Read Editorial with D2G – Ep 508
Getting back on track: on Union Budget 2021
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Finance Minister Nirmala Sitharaman made a brave effort to make good use of the lessons learnt from the unprecedented ( never having happened or existed before ) global health crisis and ensuing ( to happen after (and often as a result of) something else ) economic setback ( a difficulty or problem that stops you progressing as fast as you would like ) to put lives and livelihoods back on track.
There is greater spending on health care and some fiscal push to undergird ( provide support or a firm basis for ) the struggling demand in the pandemic-hit economy. But this is no transformative budget that lives up to the heightened ( more intense than normal ) expectations of a weary ( feeling or showing extreme tiredness, especially as a result of excessive exertion ) population waiting for manna ( something beneficial that appears or is provided unexpectedly or opportunely ) from the government.
A lot more could have been done to address the chronic underinvestment in India’s public health infrastructure by appreciably ( to an appreciable extent; considerably ) raising expenditure. The Union Budget for 2021-2022 presented to Parliament on Monday, instead reveals an estimated health outlay ( an amount of money spent on something ) of ₹74,602 crore, almost 10% lower than the revised estimate of ₹82,445 crore earmarked for health spending in the current fiscal year.
The Minister, however, has claimed a 137% increase in the budgetary outlay on ‘health and wellbeing’ by including a one-time expenditure of ₹35,000 crore set aside for the COVID-19 vaccination programme, ₹60,030 crore budgeted for the department of drinking water and sanitation, as well as the Finance Commission’s grants for both water and sanitation and health totalling to almost ₹50,000 crore.
While it is an inarguable ( not open to disagreement; indisputable ) fact that the availability of vaccines, ensuring universal access to safe drinking water and proper sanitation and adequate nutrition are all key in determining a population’s wellbeing, an abiding ( lasting a long time; enduring ) thrust ( push suddenly or violently in a specified direction ) on creating and maintaining a sizeably more extensive public health infrastructure needed a substantially ( for the most part; essentially ) higher outlay on the standalone head.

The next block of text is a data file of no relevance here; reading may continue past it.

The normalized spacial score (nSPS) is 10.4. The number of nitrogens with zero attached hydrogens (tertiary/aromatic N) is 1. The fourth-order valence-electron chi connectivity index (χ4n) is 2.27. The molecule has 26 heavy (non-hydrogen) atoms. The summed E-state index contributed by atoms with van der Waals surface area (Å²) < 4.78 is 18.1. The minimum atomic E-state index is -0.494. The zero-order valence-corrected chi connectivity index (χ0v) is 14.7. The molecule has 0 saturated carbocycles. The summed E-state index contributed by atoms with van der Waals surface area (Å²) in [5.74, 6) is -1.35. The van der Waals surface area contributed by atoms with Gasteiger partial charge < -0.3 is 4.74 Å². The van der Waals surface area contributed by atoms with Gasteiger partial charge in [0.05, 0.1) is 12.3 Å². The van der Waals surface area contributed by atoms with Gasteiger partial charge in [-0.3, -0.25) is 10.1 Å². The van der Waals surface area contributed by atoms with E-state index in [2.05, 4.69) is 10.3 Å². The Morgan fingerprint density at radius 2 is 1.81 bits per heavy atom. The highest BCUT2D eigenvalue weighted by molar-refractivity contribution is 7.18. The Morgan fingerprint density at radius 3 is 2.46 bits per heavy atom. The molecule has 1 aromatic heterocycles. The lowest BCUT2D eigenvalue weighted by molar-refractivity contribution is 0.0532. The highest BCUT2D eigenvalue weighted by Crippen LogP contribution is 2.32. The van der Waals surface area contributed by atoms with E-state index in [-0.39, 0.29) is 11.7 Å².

In fact, the Economic Survey had eloquently ( in a fluent or persuasive manner ) made the case for providing a massive boost to health spending, which it reasoned would serve as a direct means to raising overall economic output by reducing the economic burden of illnesses. To her credit, the Minister did announce that the government intends to introduce a new centrally sponsored scheme, ‘PM Atma Nirbhar Swasth Bharat Yojana’, to develop primary, secondary, and tertiary ( third in order or level ) care capacities over the next six years, at an estimated cost of ₹64,180 crore.
How exactly this scheme pans out in terms of strengthening the beleaguered ( in a very difficult situation ) public health infrastructure in the remote and far-flung ( widely distributed ) corners could well determine how prepared India is for the next unforeseen ( not anticipated or predicted ) health emergency. A sizeable ( fairly large ) fiscal ( relating to government revenue, especially taxes ) stimulus ( an interesting and exciting quality ) to reinvigorate ( give new energy or strength to ) consumption demand could have gone a long way in completing the recovery.
While the revised estimates for the current financial year project a fiscal deficit of 9.5% of GDP on account of expenditure surging ( (of a crowd or a natural force) move suddenly and powerfully forward or upward ) to ₹34.50-lakh crore, the Minister has opted ( make a choice from a range of possibilities ) for a mere ₹33,000 crore increase in the overall expenditure outlay in her Budget estimates for the next fiscal.
Here again, she has pointed to the ₹5.54-lakh crore set aside for capital expenditure to contend ( struggle to surmount (a difficulty) ) a 34.5% increase in outlay over the current year’s Budget estimate. Far from being an expansionary Budget, Ms. Sitharaman has opted to contain overall spending so as to rein ( keep under control; restrain ) in the fiscal deficit to 6.8% in the coming fiscal itself. The country cannot afford a premature scaling down of fiscal support at a time of rising inequality.